April 17

What was advertised in a colonial American newspaper 250 years ago today?

South-Carolina and American General Gazette (April 17, 1771).

“Grand Feast of Historical Entertainment … XENOPHONTICK BANQUET.”

Robert Bell advertised widely when he published an American edition of William Robertson’s History of the Reign of Charles the Fifth in 1771.  Though he printed the three-volume set in Philadelphia, he placed advertisements in newspapers from New England to South Carolina.  In seeking subscribers in advance of publication and buyers after the books went to press, Bell did not rely on the usual means of marketing books to consumers.  Instead, he adopted a more flamboyant style, an approach that became a trademark of his efforts to promote the American book trade in the late eighteenth century.

For instance, Bell announced “the Completion of the grand Feast of Historical Entertainment” with the imminent “Publication of the third Volume of Robertson’s celebrated History of Charles the Fifth” in an advertisement in the April 17, 1771, edition of the South-Carolina and American General Gazette.  He invited “all Gentlemen that possess a sentimental Taste” to participate in “this elegant XENOPONTICK BANQUET” by adding their names to the subscription list.  In continuing the metaphor of the feast, Bell invoked Xenophon of Athens, an historian and philosopher considered one of the greatest writers of the ancient world.  The phrase “XENOPHONTICK BANQUET” appeared in all capitals and a slightly larger font, as did “HISTORY,” the headline intended to draw attention to the advertisement.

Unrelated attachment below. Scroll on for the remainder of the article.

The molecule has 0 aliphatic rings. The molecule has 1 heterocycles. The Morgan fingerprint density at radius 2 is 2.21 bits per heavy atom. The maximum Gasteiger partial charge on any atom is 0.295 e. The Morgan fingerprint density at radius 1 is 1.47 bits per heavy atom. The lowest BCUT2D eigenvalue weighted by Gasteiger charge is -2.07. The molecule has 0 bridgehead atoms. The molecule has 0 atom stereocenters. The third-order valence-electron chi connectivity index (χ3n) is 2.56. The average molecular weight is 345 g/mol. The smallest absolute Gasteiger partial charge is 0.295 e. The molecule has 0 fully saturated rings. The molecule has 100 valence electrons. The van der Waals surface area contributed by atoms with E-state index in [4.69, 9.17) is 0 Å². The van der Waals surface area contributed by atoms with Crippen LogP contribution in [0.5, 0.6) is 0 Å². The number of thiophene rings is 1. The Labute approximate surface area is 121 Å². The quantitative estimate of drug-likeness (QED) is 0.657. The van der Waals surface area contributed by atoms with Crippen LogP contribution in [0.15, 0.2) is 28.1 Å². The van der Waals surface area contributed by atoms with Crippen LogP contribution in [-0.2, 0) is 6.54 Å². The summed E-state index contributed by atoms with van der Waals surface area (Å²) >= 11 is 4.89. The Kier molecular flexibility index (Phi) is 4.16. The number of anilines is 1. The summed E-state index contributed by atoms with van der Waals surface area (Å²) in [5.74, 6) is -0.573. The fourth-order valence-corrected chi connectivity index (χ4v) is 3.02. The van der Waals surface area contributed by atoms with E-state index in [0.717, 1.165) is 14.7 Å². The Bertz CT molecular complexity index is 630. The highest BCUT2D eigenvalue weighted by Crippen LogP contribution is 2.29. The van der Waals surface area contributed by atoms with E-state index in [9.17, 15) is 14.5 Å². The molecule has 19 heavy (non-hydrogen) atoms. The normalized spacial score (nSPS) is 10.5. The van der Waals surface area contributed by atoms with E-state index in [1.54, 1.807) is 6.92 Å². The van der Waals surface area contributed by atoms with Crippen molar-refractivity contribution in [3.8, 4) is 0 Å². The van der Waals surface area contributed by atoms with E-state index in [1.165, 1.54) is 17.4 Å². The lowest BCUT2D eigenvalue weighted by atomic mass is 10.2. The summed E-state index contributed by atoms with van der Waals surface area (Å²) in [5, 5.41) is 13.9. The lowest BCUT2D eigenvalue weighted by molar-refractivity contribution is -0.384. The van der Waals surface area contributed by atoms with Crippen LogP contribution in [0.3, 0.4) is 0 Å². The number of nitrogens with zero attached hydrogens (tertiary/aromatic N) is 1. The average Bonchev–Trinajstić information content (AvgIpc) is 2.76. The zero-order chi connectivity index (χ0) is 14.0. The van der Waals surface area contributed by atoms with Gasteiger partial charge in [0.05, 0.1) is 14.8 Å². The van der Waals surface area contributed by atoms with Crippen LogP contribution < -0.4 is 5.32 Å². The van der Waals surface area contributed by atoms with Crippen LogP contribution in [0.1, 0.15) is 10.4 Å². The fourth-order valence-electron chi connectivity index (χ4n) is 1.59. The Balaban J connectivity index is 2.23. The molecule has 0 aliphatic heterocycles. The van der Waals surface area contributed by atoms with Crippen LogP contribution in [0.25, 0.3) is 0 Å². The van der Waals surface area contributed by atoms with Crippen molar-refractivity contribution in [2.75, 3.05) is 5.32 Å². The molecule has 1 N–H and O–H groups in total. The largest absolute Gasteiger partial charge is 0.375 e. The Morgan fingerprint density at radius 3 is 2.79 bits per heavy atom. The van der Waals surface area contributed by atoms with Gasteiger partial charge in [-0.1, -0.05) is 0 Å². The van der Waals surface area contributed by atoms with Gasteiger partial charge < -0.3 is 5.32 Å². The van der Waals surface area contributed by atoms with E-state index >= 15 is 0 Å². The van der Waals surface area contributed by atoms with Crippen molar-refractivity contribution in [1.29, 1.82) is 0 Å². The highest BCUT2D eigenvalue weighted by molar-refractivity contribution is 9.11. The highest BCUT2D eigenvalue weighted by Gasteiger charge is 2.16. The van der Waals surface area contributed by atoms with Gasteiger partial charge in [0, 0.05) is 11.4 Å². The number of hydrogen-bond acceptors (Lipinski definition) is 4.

Essex Gazette (April 16, 1771).

The previous day, a very similar advertisement ran in the Essex Gazette.  It featured “HISTORY” and “XENOPHONTIC BANQUET” in capital letters and larger font.  Most of the text was identical as well, though local printers adjusted the instructions for acquiring copies of the book.  The version in the South-Carolina and American General Gazette directed subscribers to “any of the Booksellers in Boston, New-York, Philadelphia, or to ROBERT WELLS,” bookseller and printer of the newspaper, “in Charlestown.”  The variant in the Essex Gazette also mentioned “Booksellers in Boston, New-York, [and] Philadelphia,” but also listed local agents in seven other towns, including Samuel Orne in Salem.  Wells also inserted a note that he sold writing paper and trunks in addition to the first and second volumes of Robertson’s History.

Published just a day apart in Charleston, South Carolina, and Salem, Massachusetts, these advertisements with such similar copy and format created a near simultaneous reading experience in towns located hundreds of miles distant.  Reprinting news accounts from one newspaper to another to another had a similar effect, though it took time to disseminate news in that manner.  Bell engineered an advertising campaign without the same time lapse as coverage of the “freshest Advices” among the news accounts.  Among the imagined community of readers and consumers in South Carolina and Massachusetts, the simultaneity of being encouraged to purchase an American edition of Robertson’s famed work was much less imagined than the simultaneity of keeping up with current events by reading the news.